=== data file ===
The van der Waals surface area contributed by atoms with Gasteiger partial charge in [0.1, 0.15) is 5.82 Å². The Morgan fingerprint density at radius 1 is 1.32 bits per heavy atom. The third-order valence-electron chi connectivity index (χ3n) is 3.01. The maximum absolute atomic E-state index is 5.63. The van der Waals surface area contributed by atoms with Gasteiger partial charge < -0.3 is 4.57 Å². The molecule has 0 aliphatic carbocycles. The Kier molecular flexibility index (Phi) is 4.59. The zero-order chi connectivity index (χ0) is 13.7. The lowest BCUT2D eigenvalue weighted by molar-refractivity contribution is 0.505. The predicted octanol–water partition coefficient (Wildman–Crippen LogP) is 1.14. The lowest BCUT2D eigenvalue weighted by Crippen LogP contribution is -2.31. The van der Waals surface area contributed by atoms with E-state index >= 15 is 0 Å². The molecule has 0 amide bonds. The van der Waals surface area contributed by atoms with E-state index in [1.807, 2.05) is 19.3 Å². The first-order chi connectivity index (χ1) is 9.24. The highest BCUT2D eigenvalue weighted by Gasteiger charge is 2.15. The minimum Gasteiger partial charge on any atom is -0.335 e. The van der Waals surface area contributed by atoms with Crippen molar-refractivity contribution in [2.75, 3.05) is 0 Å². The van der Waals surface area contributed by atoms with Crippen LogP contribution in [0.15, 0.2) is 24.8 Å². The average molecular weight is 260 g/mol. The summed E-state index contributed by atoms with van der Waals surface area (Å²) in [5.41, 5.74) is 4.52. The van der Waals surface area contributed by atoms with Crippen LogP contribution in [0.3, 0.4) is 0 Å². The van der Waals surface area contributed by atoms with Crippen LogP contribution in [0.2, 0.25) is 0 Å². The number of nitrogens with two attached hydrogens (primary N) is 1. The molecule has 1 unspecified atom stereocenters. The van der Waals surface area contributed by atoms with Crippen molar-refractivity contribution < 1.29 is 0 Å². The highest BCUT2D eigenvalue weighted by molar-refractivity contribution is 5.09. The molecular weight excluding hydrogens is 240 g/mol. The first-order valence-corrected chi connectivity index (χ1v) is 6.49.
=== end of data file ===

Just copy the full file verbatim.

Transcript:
The van der Waals surface area contributed by atoms with Gasteiger partial charge in [0.1, 0.15) is 5.82 Å². The Morgan fingerprint density at radius 1 is 1.32 bits per heavy atom. The third-order valence-electron chi connectivity index (χ3n) is 3.01. The maximum absolute atomic E-state index is 5.63. The van der Waals surface area contributed by atoms with Gasteiger partial charge < -0.3 is 4.57 Å². The molecule has 0 aliphatic carbocycles. The Kier molecular flexibility index (Phi) is 4.59. The zero-order chi connectivity index (χ0) is 13.7. The lowest BCUT2D eigenvalue weighted by molar-refractivity contribution is 0.505. The predicted octanol–water partition coefficient (Wildman–Crippen LogP) is 1.14. The lowest BCUT2D eigenvalue weighted by Crippen LogP contribution is -2.31. The van der Waals surface area contributed by atoms with E-state index >= 15 is 0 Å². The molecule has 0 amide bonds. The van der Waals surface area contributed by atoms with E-state index in [1.807, 2.05) is 19.3 Å². The first-order chi connectivity index (χ1) is 9.24. The highest BCUT2D eigenvalue weighted by Gasteiger charge is 2.15. The minimum Gasteiger partial charge on any atom is -0.335 e. The van der Waals surface area contributed by atoms with Crippen molar-refractivity contribution in [2.75, 3.05) is 0 Å². The van der Waals surface area contributed by atoms with Crippen LogP contribution in [0.15, 0.2) is 24.8 Å². The average molecular weight is 260 g/mol. The summed E-state index contributed by atoms with van der Waals surface area (Å²) in [5.41, 5.74) is 4.52. The van der Waals surface area contributed by atoms with Crippen LogP contribution in [0.3, 0.4) is 0 Å². The van der Waals surface area contributed by atoms with Crippen LogP contribution in [0.2, 0.25) is 0 Å². The number of nitrogens with two attached hydrogens (primary N) is 1. The molecule has 1 unspecified atom stereocenters. The van der Waals surface area contributed by atoms with Crippen molar-refractivity contribution < 1.29 is 0 Å². The highest BCUT2D eigenvalue weighted by molar-refractivity contribution is 5.09. The molecular weight excluding hydrogens is 240 g/mol. The first-order valence-corrected chi connectivity index (χ1v) is 6.49.